Immune (noun): the ability of an organism to resist a particular infection or toxin by the action of specific antibodies or sensitised white blood cells.
Your immune system helps protect your body from foreign or harmful substances such as bacteria, viruses, toxins, cancer cells, and blood or tissues from another person. The immune system makes cells and antibodies that destroy these harmful substances.
For older adults, having a strong immune system is critical, especially during cold and flu seasons and now with the current COVOID-9 pandemic. Unfortunately, as we grow older our immune system does not work as well as it once did because it is slower to respond to pathogens, and it may take longer to recover due to having fewer immune cells. This leaves older adults vulnerable to infections and sickness. Boosting your immune system will be the best way to optimise your health and improve your body’s ability to respond to viruses and pathogens.
Boosting your immunity
1. Eat a healthy and nutrient-rich diet
Older adults tend to eat less and have less variety in their diets. Fruits and vegetables rich in beta-carotene, vitamins C and E and zinc are essential for good health.
Apart from the benefits to one’s strength and physical functioning, regular exercise promotes circulation and heart health and also relaxes the body and mind. Aim to achieve at least 150 minutes per week of moderate exercise.
3. Get vaccinated
Older adults who get the flu vaccine have significantly lower rates of developing flu. Keep an eye out at your local pharmacy, as the flu vaccine is due to come out in the next week or so, and stocks will be in high demand this year- so get your flu vaccine early.
In addition to the flu vaccine, the following vaccines are also suggested for older adults, talk to your Doctor for more information.
- Shingles vaccine (Zostavax) to those aged 60-75 years. (50 years for high risk)
- Pneumovax to >70 years – younger if COPD and/or immune-compromised.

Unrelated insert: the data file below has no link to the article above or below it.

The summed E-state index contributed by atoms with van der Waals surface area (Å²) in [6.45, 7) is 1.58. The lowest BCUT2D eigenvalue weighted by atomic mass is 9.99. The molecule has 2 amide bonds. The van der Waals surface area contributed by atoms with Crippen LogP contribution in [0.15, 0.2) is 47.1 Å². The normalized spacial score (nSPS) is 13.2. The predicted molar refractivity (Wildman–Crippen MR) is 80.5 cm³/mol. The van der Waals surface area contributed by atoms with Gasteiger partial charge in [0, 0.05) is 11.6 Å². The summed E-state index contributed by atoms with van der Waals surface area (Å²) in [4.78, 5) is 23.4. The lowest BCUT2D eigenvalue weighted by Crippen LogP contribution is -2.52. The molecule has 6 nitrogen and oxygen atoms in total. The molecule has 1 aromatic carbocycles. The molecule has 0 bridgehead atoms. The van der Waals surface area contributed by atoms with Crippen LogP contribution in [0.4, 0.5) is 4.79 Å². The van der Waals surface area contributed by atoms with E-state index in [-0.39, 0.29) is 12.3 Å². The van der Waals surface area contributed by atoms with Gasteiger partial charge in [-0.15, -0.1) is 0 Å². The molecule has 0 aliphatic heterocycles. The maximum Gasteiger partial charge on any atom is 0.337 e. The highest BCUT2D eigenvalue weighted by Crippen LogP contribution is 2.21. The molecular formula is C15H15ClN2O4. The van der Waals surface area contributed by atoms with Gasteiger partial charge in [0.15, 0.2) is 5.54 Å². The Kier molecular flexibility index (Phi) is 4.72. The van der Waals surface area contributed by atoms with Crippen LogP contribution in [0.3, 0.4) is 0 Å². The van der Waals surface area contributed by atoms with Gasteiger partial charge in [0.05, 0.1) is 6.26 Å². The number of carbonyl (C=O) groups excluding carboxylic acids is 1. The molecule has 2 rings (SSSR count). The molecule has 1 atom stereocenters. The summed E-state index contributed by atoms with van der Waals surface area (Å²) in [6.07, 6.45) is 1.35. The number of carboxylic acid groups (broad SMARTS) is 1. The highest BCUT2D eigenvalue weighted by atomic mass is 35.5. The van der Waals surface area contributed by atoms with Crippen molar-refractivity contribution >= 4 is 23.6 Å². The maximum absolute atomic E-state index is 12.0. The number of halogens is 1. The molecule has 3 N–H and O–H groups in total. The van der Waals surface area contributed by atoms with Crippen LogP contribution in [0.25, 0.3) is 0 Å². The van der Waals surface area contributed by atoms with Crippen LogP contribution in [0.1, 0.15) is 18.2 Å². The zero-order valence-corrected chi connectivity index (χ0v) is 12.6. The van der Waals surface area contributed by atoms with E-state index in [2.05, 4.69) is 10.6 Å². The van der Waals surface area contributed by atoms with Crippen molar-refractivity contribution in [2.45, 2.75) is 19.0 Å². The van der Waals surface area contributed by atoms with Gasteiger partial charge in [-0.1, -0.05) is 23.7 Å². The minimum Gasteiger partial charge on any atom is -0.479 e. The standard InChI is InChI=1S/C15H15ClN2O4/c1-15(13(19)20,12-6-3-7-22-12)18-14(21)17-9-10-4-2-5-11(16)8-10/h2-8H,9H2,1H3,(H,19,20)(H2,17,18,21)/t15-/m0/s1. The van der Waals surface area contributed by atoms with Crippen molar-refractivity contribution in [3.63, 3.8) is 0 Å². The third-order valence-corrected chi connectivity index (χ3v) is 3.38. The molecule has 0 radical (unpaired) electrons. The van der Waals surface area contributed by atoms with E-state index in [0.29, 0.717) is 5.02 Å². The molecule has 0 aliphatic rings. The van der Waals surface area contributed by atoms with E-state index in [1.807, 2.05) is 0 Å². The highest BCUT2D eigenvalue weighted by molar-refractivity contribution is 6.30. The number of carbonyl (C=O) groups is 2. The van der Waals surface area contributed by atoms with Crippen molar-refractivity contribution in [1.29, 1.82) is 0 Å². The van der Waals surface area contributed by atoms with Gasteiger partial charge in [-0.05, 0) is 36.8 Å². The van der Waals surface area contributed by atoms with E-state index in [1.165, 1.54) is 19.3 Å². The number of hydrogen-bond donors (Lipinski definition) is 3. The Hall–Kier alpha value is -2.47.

- Tetanus every 10 years for gardeners and handymen
- Pertussis (whooping cough) for those with susceptible grandchildren
4. Reduce stress
Stress has been linked to a number of illnesses, including heart disease and stomach problems. Whether it is due to isolation, social stress or other causes, stress can suppress an older person’s immune system, making one more susceptible to viruses.
One of the best natural immune system boosters, sleep helps us respond better to inflammation and stress. It’s also shown to improve our response to the flu vaccine. Consider herbal supplements or multivitamins.
6. Consider herbal supplements or multivitamins
An option for fighting infections and increasing nutrients: older adults should talk to their Doctors first before adding herbs such as echinacea, ginseng, multivitamins or probiotics to their regimen.
7. Stay hydrated
Older adults tend to sense thirst less than younger people. But older people need at least eight to nine glasses of fluid a day to keep mucous membranes moist, which lowers the chances of flu or colds.
8. Stay positive
A healthy outlook on life boosts endorphins, which make us feel good. Older adults who keep up with activities and hobbies that make them happy have a better chance of staying healthy and positive.
9. Try some superfoods
Foods like avocados, berries, broccoli and kale have been shown to improve immune system performance. Some super foods even boost cognitive function and help fight dementia.
10. Wash your hands
Washing hands regularly scrubs away germs. When washing hands remember to use soap, warm water and wash your hands thoroughly. Covering coughs and sneezes helps prevent diseases from spreading. A useful tip it to use the inside of your elbow to cover your mouth as you cough or sneeze instead of your hands.
Illness isn’t inevitable, but good habits tend to keeping older adults happy and healthy so they can enjoy the most out of life.